FCC faces pressure to block T-Mobile Sprint deal

Justice Department and Federal Communications Commission (FCC) are facing pressure to block a deal between T-Mobile US and Sprint.
T-Mobile and Sprint merger
A U.S. House panel is set to hold a hearing on the merger on Wednesday. Eight Democratic US senators and independent Senator Bernie Sanders have urged the FCC and DoJ to block the deal, Reuters reported.

T-Mobile US, owned by Deutsche Telekom of Germany, is the third largest telecom operator in the US. Sprint, owned by SoftBank of Japan, is the fourth largest telecom operator. AT&T and Verizon are the dominant telecom operators.

“The $26 billion merger is likely to increase prices for consumers, harm telecom jobs, stifle competition, exacerbate the digital divide, and undermine innovation,” they wrote in separate letters to FCC Chairman Ajit Pai and Makan Delrahim, the Justice Department’s top antitrust official.

The signatories included potential or confirmed presidential candidates Sanders, Amy Klobuchar, Sherrod Brown, Kirsten Gillibrand, Elizabeth Warren and Cory Booker. Also signing the letters were Senators Richard Blumenthal and Tom Udall.

The senators noted the four largest wireless carriers including AT&T and Verizon control 98 percent of the market.

“Antitrust regulators around the world have consistently blocked four-to-three mergers in the mobile and telecommunications industry, and those who have allowed such mergers have lived to regret it,” they wrote.

Separately, T-Mobile Chief Executive Officer John Legere defended the merger in written testimony released on Tuesday, ahead of a House Energy and Commerce Committee panel hearing on Wednesday.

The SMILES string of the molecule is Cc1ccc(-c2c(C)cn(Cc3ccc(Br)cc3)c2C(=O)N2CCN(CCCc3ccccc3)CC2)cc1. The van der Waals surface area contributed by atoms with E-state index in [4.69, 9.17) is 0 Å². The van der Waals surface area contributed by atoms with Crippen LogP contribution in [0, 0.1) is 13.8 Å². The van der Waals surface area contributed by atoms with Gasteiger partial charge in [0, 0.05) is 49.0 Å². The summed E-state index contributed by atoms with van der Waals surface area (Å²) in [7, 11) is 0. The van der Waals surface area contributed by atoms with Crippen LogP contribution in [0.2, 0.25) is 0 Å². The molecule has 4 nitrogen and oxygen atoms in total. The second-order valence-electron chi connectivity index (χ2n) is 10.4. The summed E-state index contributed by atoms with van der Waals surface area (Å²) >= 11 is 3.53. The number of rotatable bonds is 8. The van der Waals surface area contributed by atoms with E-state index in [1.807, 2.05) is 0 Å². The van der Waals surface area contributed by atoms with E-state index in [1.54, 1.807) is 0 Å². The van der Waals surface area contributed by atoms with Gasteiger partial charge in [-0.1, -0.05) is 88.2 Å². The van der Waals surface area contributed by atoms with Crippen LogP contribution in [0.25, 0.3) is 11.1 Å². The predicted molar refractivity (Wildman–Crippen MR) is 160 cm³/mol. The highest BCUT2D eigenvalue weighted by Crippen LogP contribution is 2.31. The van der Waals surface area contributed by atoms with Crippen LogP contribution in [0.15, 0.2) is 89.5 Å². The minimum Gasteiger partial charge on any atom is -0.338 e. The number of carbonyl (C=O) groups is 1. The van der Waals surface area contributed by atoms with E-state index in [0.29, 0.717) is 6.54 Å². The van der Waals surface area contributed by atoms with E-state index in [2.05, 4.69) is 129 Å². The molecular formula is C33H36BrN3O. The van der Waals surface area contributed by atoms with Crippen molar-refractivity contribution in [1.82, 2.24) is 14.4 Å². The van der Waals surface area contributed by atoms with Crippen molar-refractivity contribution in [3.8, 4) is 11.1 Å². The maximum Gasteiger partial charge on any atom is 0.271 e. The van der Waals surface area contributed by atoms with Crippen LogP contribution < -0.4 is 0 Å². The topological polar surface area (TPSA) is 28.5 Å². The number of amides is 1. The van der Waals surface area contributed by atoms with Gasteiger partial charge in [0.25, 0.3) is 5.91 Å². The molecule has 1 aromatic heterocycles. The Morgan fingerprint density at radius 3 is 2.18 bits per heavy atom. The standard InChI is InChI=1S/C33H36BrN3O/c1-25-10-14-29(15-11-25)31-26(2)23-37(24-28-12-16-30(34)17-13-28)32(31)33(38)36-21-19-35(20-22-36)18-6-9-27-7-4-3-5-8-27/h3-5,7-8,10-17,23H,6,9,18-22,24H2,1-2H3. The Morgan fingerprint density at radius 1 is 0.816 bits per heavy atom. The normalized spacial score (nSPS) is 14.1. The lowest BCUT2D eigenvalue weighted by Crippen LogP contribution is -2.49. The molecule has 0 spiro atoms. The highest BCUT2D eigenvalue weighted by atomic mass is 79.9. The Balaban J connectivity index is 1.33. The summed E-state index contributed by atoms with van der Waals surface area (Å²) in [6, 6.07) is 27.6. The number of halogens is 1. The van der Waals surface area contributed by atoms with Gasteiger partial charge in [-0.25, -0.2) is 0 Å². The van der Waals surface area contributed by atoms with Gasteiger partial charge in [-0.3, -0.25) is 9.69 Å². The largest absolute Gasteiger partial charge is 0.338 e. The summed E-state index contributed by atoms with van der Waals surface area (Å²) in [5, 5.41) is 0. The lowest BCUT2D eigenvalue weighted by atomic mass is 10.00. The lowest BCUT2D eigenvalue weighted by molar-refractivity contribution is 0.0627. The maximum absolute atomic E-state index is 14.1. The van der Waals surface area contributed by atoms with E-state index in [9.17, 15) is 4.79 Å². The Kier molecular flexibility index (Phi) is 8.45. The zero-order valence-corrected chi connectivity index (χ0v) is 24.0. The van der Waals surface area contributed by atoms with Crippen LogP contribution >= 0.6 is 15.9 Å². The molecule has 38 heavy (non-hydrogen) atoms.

He said the telecom operator company does not use Huawei or ZTE network equipment in any area of its network and will never use equipment from the Chinese firms in 5G network in the US.

US national security officials have said both ZTE and Huawei raise concerns. The Donald Trump administration is preparing an executive order to be released as soon as this month, that would allow the Commerce Department to bar U.S. companies from using telecom equipment made by Huawei, ZTE or other companies.

Legere said the merger would lead to lower prices and more US jobs. Opponents argue the combined entity would likely raise prices, cut costs and harm rural consumers.

Sprint Chairman Marcelo Claure will tell the panel that the combined firm’s improved network will be able to compete for customers who have been reluctant to use Sprint or T-Mobile because of concerns that the quality of their individual networks is not as good as those offered by Verizon or AT&T.

Sprint and T-Mobile announced the merger in April 2018 after their first round of merger talks ended in 2014 when President Barack Obama’s administration expressed antitrust concerns.